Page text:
Introducing Rabbi Betsy Forester
Rabbi Betsy Forester is a master teacher and religious leader skilled at helping people build meaningful lives through transformative Jewish experiences rich in authenticity, depth, empowerment, intellectual rigor, sacredness, and joy. She has led religious and educational events across the age spectrum for many years, in day school, religious school, Camp Ramah, and community lecture settings. She is a source of guidance and inspiration in her community and mentors and guides adults and students through non-judgemental, attuned listening, thoughtful and empathic questioning, shared curiosity, and commitment to the full flourishing of all people. Betsy has lived all of her life as an active member of the Conservative Movement and was founding chair of The Ramah Day Camp.
Rabbi Forester holds a B.A. in Hebrew and Semitic Studies and Communication Disorders, and a certificate in Integrated Liberal Studies from the University of Wisconsin-Madison; an M.A. in Speech-Language Pathology from Northwestern University; and an M.A. in Jewish Professional Studies from Spertus Institute for Jewish Learning and Leadership. She was ordained as a rabbi in June 2018.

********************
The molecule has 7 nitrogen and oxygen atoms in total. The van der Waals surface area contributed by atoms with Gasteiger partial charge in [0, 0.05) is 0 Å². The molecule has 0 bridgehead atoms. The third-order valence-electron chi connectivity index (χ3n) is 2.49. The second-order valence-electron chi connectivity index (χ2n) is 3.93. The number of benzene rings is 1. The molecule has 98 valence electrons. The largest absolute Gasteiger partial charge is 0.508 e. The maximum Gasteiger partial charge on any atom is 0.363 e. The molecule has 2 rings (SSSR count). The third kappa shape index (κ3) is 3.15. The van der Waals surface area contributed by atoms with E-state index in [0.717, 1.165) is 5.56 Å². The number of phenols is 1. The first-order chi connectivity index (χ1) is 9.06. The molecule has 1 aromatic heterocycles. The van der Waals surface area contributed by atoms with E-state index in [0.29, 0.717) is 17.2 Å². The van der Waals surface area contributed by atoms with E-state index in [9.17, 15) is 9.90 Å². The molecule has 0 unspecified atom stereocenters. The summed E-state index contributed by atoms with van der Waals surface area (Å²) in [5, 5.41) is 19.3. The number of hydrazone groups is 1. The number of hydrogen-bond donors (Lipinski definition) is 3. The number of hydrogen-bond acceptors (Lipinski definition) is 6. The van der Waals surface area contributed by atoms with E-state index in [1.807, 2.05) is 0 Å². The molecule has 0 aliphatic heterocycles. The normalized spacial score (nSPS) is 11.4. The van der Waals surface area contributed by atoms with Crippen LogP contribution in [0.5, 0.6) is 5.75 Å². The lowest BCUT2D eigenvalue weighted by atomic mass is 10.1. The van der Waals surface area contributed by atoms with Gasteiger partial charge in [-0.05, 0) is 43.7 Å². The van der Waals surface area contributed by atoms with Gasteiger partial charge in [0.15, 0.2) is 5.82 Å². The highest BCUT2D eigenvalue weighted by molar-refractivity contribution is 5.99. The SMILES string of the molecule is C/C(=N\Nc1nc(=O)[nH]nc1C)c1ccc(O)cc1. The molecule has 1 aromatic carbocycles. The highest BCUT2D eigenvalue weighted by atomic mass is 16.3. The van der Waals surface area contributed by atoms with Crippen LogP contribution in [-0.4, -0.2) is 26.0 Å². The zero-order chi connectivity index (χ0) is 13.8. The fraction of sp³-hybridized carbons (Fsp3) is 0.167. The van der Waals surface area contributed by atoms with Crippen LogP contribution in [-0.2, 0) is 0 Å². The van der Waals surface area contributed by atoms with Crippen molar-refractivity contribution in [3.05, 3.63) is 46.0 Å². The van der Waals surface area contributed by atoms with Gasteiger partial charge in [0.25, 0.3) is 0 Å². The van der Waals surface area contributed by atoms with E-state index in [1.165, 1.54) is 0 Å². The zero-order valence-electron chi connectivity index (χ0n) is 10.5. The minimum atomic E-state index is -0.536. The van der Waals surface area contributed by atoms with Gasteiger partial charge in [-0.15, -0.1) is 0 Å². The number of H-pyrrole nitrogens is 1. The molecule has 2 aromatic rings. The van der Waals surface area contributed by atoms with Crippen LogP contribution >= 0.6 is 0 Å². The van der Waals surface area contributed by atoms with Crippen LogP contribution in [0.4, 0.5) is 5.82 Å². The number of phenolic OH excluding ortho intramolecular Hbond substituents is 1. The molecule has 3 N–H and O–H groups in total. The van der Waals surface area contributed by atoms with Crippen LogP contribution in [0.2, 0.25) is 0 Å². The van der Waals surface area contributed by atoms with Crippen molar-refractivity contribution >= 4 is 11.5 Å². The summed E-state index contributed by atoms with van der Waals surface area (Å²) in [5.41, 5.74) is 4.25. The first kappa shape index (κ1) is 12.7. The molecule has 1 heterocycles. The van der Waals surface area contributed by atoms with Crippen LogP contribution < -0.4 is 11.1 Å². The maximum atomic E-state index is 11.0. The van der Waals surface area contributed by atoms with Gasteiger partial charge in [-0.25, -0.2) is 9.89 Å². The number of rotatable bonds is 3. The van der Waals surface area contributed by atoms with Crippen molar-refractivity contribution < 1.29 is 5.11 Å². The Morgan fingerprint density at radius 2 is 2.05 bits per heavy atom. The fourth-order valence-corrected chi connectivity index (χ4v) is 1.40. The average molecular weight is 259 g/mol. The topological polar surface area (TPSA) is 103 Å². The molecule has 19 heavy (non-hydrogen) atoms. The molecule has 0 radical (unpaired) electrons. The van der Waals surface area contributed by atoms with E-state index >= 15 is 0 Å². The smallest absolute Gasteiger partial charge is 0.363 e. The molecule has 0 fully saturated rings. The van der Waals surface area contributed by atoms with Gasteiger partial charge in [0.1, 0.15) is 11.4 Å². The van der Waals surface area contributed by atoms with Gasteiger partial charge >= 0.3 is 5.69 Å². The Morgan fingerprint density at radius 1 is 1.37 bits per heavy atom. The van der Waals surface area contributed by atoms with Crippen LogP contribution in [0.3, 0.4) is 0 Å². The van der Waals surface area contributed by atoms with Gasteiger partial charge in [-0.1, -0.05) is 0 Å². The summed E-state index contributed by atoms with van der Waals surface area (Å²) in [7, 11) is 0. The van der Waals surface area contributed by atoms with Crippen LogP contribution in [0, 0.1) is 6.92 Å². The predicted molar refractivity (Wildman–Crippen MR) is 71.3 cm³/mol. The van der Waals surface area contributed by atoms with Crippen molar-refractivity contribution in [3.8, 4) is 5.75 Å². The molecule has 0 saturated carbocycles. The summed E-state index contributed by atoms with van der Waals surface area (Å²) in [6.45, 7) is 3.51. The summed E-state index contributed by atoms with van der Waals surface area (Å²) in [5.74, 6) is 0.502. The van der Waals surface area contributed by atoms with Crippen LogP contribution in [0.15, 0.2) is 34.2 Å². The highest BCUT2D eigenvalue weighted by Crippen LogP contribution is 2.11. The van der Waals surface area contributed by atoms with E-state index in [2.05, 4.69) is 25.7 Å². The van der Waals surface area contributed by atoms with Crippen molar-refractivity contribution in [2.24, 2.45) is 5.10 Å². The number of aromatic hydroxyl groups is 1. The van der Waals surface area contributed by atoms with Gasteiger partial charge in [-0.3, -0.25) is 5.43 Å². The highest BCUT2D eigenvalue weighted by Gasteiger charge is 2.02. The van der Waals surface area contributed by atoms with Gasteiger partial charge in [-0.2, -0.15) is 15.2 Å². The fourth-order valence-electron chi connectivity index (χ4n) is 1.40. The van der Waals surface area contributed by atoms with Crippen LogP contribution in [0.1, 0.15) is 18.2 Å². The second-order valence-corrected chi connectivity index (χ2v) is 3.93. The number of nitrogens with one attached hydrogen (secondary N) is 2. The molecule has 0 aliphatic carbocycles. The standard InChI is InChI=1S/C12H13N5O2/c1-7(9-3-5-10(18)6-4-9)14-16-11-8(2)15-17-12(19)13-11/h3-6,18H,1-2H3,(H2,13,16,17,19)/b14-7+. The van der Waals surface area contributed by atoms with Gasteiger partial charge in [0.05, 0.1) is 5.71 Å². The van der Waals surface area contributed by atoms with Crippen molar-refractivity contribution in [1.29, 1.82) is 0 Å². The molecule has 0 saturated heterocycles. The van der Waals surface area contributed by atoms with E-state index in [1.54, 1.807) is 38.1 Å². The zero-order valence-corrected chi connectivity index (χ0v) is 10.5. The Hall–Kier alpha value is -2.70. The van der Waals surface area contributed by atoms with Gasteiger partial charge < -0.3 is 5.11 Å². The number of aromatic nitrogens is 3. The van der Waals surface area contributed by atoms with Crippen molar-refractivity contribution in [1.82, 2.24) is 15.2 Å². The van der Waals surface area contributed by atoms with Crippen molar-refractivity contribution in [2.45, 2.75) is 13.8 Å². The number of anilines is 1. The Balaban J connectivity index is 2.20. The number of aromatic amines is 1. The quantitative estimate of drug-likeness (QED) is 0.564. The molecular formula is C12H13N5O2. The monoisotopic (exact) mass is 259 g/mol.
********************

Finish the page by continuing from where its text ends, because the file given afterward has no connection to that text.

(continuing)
Rabbi Forester's path to ordination followed a traditional model of deep study and s'michah (certification) through a beit din (rabbinic court) upon completion of an intense course of study. She studied with distinguished rabbis and scholars who are leaders in the Jewish world and fully committed to her preparation for the rabbinate according to the highest standards of learning and professional competency. She has also studied at the Jewish Theological Seminary of America as part of her training. Additionally, Rabbi Forester has studied at Svara Yeshiva and Hadar and is a fellow at The National Jewish Center for Learning and Leadership (CLAL). While Rabbi Forester's ordination is post-denominational, her approach to Torah and Jewish life accords with traditional, egalitarian, forward-thinking, Conservative Judaism.
She and her husband, Scott, have three children. Rena lives in Israel where she is a yoga instructor; Benjy recently completed a year of study at Hadar, is a Rosh Eidah at Camp Ramah in Wisconsin this summer, and will begin Rabbinical School in the Fall of 2018 at the Jewish Theological Seminary in New York; and Shira returns to Camp Ramah staff this summer and to UW-Madison and the BIC Talmud Torah faculty in September 2018, after a semester studying as a Nachshon fellow in Israel.